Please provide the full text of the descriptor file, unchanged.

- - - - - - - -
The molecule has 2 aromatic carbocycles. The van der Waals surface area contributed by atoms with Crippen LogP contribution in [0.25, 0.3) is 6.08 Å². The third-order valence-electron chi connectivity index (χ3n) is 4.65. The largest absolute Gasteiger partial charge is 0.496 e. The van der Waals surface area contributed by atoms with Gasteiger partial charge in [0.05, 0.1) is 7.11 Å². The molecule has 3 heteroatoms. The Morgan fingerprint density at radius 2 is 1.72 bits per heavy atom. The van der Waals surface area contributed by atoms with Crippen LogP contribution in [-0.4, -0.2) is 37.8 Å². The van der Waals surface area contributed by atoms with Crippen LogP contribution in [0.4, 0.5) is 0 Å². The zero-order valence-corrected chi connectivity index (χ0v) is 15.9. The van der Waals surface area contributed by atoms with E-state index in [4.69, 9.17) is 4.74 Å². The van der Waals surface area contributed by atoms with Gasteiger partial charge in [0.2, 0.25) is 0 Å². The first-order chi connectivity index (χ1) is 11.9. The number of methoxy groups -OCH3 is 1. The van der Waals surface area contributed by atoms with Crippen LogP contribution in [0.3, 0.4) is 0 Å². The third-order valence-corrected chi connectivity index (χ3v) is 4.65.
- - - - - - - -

The molecule has 2 aromatic carbocycles. The van der Waals surface area contributed by atoms with Crippen LogP contribution in [0.25, 0.3) is 6.08 Å². The third-order valence-electron chi connectivity index (χ3n) is 4.65. The largest absolute Gasteiger partial charge is 0.496 e. The van der Waals surface area contributed by atoms with Gasteiger partial charge in [0.05, 0.1) is 7.11 Å². The molecule has 3 heteroatoms. The Morgan fingerprint density at radius 2 is 1.72 bits per heavy atom. The van der Waals surface area contributed by atoms with Crippen LogP contribution in [-0.4, -0.2) is 37.8 Å². The van der Waals surface area contributed by atoms with Crippen LogP contribution in [0.4, 0.5) is 0 Å². The zero-order valence-corrected chi connectivity index (χ0v) is 15.9. The van der Waals surface area contributed by atoms with E-state index in [4.69, 9.17) is 4.74 Å². The van der Waals surface area contributed by atoms with Gasteiger partial charge in [0.2, 0.25) is 0 Å². The first-order chi connectivity index (χ1) is 11.9. The number of methoxy groups -OCH3 is 1. The van der Waals surface area contributed by atoms with Crippen LogP contribution in [0.3, 0.4) is 0 Å². The third-order valence-corrected chi connectivity index (χ3v) is 4.65.